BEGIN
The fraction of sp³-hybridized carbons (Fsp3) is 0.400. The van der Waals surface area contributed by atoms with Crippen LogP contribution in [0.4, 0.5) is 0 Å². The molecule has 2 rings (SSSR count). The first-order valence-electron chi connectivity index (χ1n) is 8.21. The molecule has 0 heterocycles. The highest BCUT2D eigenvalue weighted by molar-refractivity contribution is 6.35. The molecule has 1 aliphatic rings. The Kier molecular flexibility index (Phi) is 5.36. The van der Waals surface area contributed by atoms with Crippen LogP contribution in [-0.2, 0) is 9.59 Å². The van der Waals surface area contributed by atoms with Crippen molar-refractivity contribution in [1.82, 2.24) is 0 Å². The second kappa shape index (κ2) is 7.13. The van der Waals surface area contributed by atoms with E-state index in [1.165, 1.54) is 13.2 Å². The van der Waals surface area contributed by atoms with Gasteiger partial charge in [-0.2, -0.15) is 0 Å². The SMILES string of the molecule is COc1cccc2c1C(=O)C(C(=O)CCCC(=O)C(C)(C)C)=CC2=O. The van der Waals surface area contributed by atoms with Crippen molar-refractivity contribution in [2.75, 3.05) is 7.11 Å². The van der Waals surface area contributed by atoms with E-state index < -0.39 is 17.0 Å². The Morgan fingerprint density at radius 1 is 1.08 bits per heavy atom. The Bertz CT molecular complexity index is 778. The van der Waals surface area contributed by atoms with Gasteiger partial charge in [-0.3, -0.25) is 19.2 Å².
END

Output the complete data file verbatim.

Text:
The fraction of sp³-hybridized carbons (Fsp3) is 0.400. The van der Waals surface area contributed by atoms with Crippen LogP contribution in [0.4, 0.5) is 0 Å². The molecule has 2 rings (SSSR count). The first-order valence-electron chi connectivity index (χ1n) is 8.21. The molecule has 0 heterocycles. The highest BCUT2D eigenvalue weighted by molar-refractivity contribution is 6.35. The molecule has 1 aliphatic rings. The Kier molecular flexibility index (Phi) is 5.36. The van der Waals surface area contributed by atoms with Crippen LogP contribution in [-0.2, 0) is 9.59 Å². The van der Waals surface area contributed by atoms with Crippen molar-refractivity contribution in [1.82, 2.24) is 0 Å². The second kappa shape index (κ2) is 7.13. The van der Waals surface area contributed by atoms with E-state index in [1.165, 1.54) is 13.2 Å². The van der Waals surface area contributed by atoms with Gasteiger partial charge in [-0.2, -0.15) is 0 Å². The SMILES string of the molecule is COc1cccc2c1C(=O)C(C(=O)CCCC(=O)C(C)(C)C)=CC2=O. The van der Waals surface area contributed by atoms with Crippen molar-refractivity contribution in [2.75, 3.05) is 7.11 Å². The van der Waals surface area contributed by atoms with E-state index < -0.39 is 17.0 Å². The Morgan fingerprint density at radius 1 is 1.08 bits per heavy atom. The Bertz CT molecular complexity index is 778. The van der Waals surface area contributed by atoms with Gasteiger partial charge in [-0.3, -0.25) is 19.2 Å².